Hues of Daily Life

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I am the color yellow. Intense brightness slides across the rough canvas as I swipe the brush down. The smell of potential winds me as tight as a spring as I dip my brush into the oil. I find whatever is immediately before me becomes my essence and my soul’s genetic makeup at the instant. Indigo, burning orange, luminescent silver flicker past my sight as I prepare my next move, the queen can shift to numerous places before settling into her calling and so it is with my art. When I catch myself plummeting too deep into this rapture, I am forced to entice myself back into the present world which is just as extraordinary as the one I just left. That world was dreamy, surreal, and Romantic while this one is crisp, rough, and achingly beautiful.


Painting usually has this effect on me, and this is why I always find myself drawn back to it whenever I leave it for any amount of time. I am a modern Frankenstein when it comes down to ardor for knowledge, yet I am a bug near a fly-zapper when I come near art. I can be heading down Main Street to the bank and a splash of vibrant crimson catches my eye, and my body forgets its original purpose as it changes its course to investigate. On several occasions, the object of my notice has been a simple hand-knitted scarf or another trinket in a store’s display window, but that does not matter. The exhilaration comes from the journey that leads to the discovery, and I plan to carry on my ardent learning about creation, colors, and chemistry with me to college.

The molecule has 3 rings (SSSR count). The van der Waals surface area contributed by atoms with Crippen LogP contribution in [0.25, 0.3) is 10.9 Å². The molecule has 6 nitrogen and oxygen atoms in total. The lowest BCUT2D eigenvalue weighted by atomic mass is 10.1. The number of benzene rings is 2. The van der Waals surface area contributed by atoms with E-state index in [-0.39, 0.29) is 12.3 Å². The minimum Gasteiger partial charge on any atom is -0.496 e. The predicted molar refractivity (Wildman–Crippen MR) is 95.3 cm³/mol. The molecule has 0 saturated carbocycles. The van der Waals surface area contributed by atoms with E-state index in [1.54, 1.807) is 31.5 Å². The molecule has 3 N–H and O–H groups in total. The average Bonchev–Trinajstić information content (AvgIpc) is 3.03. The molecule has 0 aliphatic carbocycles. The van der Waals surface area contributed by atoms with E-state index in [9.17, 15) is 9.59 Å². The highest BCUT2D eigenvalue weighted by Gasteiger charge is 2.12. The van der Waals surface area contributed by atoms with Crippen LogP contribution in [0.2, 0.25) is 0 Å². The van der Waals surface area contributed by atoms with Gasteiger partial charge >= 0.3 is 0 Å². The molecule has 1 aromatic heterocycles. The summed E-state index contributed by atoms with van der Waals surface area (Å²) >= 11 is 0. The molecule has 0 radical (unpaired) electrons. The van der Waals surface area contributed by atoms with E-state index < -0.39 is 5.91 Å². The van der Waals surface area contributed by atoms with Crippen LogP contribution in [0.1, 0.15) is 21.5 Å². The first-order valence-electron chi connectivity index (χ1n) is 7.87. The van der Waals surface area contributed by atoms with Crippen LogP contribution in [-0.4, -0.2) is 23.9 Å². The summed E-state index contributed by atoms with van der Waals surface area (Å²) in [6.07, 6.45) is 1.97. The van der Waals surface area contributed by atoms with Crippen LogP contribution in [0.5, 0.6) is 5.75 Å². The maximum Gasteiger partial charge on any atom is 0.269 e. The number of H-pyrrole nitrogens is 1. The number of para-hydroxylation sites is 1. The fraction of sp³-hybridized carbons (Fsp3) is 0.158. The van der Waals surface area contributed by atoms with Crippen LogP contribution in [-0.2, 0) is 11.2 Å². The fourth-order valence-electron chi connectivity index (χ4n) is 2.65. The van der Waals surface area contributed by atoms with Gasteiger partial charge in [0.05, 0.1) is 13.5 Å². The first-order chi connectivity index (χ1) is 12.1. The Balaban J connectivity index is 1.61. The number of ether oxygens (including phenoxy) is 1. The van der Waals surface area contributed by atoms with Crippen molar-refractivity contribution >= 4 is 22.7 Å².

Tempestuous and alive, I watch a horse tear across a pastoral meadow, blurring into oneness of the moment. The world is presented to me in chunks of simultaneous representation, always a different angle; a novel perspective. A lather works up on the stallion’s coarse hide as he bucks, flinging the froth into the air, letting the sun shatter it into thousands of multicolored crystals. I become the horse, as I am the sweat and the energy of the instant. I set the pencil down and start another drawing, for the horse deserved to decide its own path and if I kept drawing I would restrict its passionate freedom.


I am positive Bates College is already replete with entrepreneurs, athletes, writers, scientists, artists, musicians, mathematicians, extraordinary people, average people, and the occasional nut job…yet I feel safe in daring to say that you haven’t yet accepted a vivacious young woman who is the color yellow and a liberally sweaty horse.





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